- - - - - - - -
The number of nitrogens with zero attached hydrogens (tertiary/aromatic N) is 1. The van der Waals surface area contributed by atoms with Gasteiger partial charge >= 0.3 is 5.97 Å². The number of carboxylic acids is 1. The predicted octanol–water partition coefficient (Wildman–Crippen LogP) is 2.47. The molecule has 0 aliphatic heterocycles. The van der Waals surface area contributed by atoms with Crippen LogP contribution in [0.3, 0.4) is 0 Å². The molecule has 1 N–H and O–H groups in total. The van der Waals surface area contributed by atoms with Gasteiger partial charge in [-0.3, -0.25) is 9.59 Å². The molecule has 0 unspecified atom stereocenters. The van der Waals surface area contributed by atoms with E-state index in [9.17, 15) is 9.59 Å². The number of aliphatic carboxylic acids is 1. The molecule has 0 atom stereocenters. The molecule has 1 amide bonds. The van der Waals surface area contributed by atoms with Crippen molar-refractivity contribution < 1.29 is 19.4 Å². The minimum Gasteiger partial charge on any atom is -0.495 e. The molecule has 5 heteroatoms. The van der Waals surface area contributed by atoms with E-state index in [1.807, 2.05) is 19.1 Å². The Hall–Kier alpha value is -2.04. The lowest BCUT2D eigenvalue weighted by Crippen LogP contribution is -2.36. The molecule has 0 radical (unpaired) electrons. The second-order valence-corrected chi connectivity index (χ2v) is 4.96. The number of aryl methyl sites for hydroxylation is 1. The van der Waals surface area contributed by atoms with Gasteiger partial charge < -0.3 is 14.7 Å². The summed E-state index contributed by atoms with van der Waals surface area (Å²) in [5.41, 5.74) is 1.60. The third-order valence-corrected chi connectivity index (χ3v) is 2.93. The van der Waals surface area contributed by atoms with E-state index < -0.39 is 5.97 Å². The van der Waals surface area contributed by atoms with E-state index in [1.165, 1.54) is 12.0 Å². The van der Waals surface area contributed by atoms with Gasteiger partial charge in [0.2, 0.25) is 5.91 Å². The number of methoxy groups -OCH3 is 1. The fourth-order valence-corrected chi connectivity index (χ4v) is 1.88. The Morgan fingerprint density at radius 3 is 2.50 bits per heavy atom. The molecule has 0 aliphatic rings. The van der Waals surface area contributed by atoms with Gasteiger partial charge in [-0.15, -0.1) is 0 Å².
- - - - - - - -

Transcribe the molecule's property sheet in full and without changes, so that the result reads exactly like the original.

The number of nitrogens with zero attached hydrogens (tertiary/aromatic N) is 1. The van der Waals surface area contributed by atoms with Gasteiger partial charge >= 0.3 is 5.97 Å². The number of carboxylic acids is 1. The predicted octanol–water partition coefficient (Wildman–Crippen LogP) is 2.47. The molecule has 0 aliphatic heterocycles. The van der Waals surface area contributed by atoms with Crippen LogP contribution in [0.3, 0.4) is 0 Å². The molecule has 1 N–H and O–H groups in total. The van der Waals surface area contributed by atoms with Gasteiger partial charge in [-0.3, -0.25) is 9.59 Å². The molecule has 0 unspecified atom stereocenters. The van der Waals surface area contributed by atoms with E-state index in [9.17, 15) is 9.59 Å². The number of aliphatic carboxylic acids is 1. The molecule has 0 atom stereocenters. The molecule has 1 amide bonds. The van der Waals surface area contributed by atoms with Crippen molar-refractivity contribution < 1.29 is 19.4 Å². The minimum Gasteiger partial charge on any atom is -0.495 e. The molecule has 5 heteroatoms. The van der Waals surface area contributed by atoms with E-state index in [1.807, 2.05) is 19.1 Å². The Hall–Kier alpha value is -2.04. The lowest BCUT2D eigenvalue weighted by Crippen LogP contribution is -2.36. The molecule has 0 radical (unpaired) electrons. The second-order valence-corrected chi connectivity index (χ2v) is 4.96. The number of aryl methyl sites for hydroxylation is 1. The van der Waals surface area contributed by atoms with Gasteiger partial charge < -0.3 is 14.7 Å². The summed E-state index contributed by atoms with van der Waals surface area (Å²) in [5.41, 5.74) is 1.60. The third-order valence-corrected chi connectivity index (χ3v) is 2.93. The van der Waals surface area contributed by atoms with E-state index < -0.39 is 5.97 Å². The van der Waals surface area contributed by atoms with E-state index in [1.165, 1.54) is 12.0 Å². The van der Waals surface area contributed by atoms with Gasteiger partial charge in [0.2, 0.25) is 5.91 Å². The number of methoxy groups -OCH3 is 1. The fourth-order valence-corrected chi connectivity index (χ4v) is 1.88. The Morgan fingerprint density at radius 3 is 2.50 bits per heavy atom. The molecule has 0 aliphatic rings. The van der Waals surface area contributed by atoms with Gasteiger partial charge in [-0.15, -0.1) is 0 Å².